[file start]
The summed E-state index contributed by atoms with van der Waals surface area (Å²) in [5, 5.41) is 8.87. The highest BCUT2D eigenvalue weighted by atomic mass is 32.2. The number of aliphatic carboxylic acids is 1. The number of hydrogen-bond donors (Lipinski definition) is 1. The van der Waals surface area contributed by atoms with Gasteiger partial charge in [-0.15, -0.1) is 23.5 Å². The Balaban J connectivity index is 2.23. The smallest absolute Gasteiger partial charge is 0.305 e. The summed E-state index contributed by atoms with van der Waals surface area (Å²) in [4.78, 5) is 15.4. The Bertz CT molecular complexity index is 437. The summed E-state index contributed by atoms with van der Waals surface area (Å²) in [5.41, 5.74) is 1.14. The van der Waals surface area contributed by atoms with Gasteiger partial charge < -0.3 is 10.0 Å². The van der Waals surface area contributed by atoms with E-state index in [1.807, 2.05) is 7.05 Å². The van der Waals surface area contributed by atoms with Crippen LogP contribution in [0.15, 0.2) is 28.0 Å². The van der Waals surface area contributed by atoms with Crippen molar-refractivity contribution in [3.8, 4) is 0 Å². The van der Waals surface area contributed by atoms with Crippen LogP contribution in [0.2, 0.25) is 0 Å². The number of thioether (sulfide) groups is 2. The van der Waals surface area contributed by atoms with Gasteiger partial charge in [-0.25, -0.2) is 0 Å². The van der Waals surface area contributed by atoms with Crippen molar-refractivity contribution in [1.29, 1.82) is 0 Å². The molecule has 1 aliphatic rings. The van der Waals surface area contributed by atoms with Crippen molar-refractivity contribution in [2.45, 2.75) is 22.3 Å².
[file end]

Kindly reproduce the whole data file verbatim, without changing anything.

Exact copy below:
The summed E-state index contributed by atoms with van der Waals surface area (Å²) in [5, 5.41) is 8.87. The highest BCUT2D eigenvalue weighted by atomic mass is 32.2. The number of aliphatic carboxylic acids is 1. The number of hydrogen-bond donors (Lipinski definition) is 1. The van der Waals surface area contributed by atoms with Gasteiger partial charge in [-0.15, -0.1) is 23.5 Å². The Balaban J connectivity index is 2.23. The smallest absolute Gasteiger partial charge is 0.305 e. The summed E-state index contributed by atoms with van der Waals surface area (Å²) in [4.78, 5) is 15.4. The Bertz CT molecular complexity index is 437. The summed E-state index contributed by atoms with van der Waals surface area (Å²) in [5.41, 5.74) is 1.14. The van der Waals surface area contributed by atoms with Gasteiger partial charge < -0.3 is 10.0 Å². The van der Waals surface area contributed by atoms with E-state index in [1.807, 2.05) is 7.05 Å². The van der Waals surface area contributed by atoms with Crippen LogP contribution in [0.15, 0.2) is 28.0 Å². The van der Waals surface area contributed by atoms with Crippen molar-refractivity contribution in [3.8, 4) is 0 Å². The van der Waals surface area contributed by atoms with Crippen LogP contribution in [0.2, 0.25) is 0 Å². The number of thioether (sulfide) groups is 2. The van der Waals surface area contributed by atoms with Gasteiger partial charge in [-0.25, -0.2) is 0 Å². The van der Waals surface area contributed by atoms with Crippen molar-refractivity contribution in [1.29, 1.82) is 0 Å². The molecule has 1 aliphatic rings. The van der Waals surface area contributed by atoms with Crippen molar-refractivity contribution in [2.45, 2.75) is 22.3 Å².